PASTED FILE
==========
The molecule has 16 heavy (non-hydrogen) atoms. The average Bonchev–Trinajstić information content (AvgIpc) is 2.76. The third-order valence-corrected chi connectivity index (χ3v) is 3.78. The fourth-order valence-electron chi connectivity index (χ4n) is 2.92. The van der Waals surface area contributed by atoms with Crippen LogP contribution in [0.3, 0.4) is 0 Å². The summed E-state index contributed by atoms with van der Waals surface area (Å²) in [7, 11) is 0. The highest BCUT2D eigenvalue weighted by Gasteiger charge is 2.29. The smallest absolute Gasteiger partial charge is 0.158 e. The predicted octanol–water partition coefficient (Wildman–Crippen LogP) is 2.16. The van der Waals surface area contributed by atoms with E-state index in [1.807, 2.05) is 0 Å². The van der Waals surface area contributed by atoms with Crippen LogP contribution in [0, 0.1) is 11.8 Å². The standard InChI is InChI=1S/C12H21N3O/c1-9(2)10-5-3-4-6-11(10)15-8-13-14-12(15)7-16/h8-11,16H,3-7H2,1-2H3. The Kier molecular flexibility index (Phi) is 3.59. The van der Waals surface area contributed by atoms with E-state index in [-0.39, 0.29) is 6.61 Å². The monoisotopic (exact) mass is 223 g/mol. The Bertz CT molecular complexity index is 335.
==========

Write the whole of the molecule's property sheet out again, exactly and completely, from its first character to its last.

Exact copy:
The molecule has 16 heavy (non-hydrogen) atoms. The average Bonchev–Trinajstić information content (AvgIpc) is 2.76. The third-order valence-corrected chi connectivity index (χ3v) is 3.78. The fourth-order valence-electron chi connectivity index (χ4n) is 2.92. The van der Waals surface area contributed by atoms with Crippen LogP contribution in [0.3, 0.4) is 0 Å². The summed E-state index contributed by atoms with van der Waals surface area (Å²) in [7, 11) is 0. The highest BCUT2D eigenvalue weighted by Gasteiger charge is 2.29. The smallest absolute Gasteiger partial charge is 0.158 e. The predicted octanol–water partition coefficient (Wildman–Crippen LogP) is 2.16. The van der Waals surface area contributed by atoms with E-state index in [1.807, 2.05) is 0 Å². The van der Waals surface area contributed by atoms with Crippen LogP contribution in [0, 0.1) is 11.8 Å². The standard InChI is InChI=1S/C12H21N3O/c1-9(2)10-5-3-4-6-11(10)15-8-13-14-12(15)7-16/h8-11,16H,3-7H2,1-2H3. The Kier molecular flexibility index (Phi) is 3.59. The van der Waals surface area contributed by atoms with E-state index in [-0.39, 0.29) is 6.61 Å². The monoisotopic (exact) mass is 223 g/mol. The Bertz CT molecular complexity index is 335.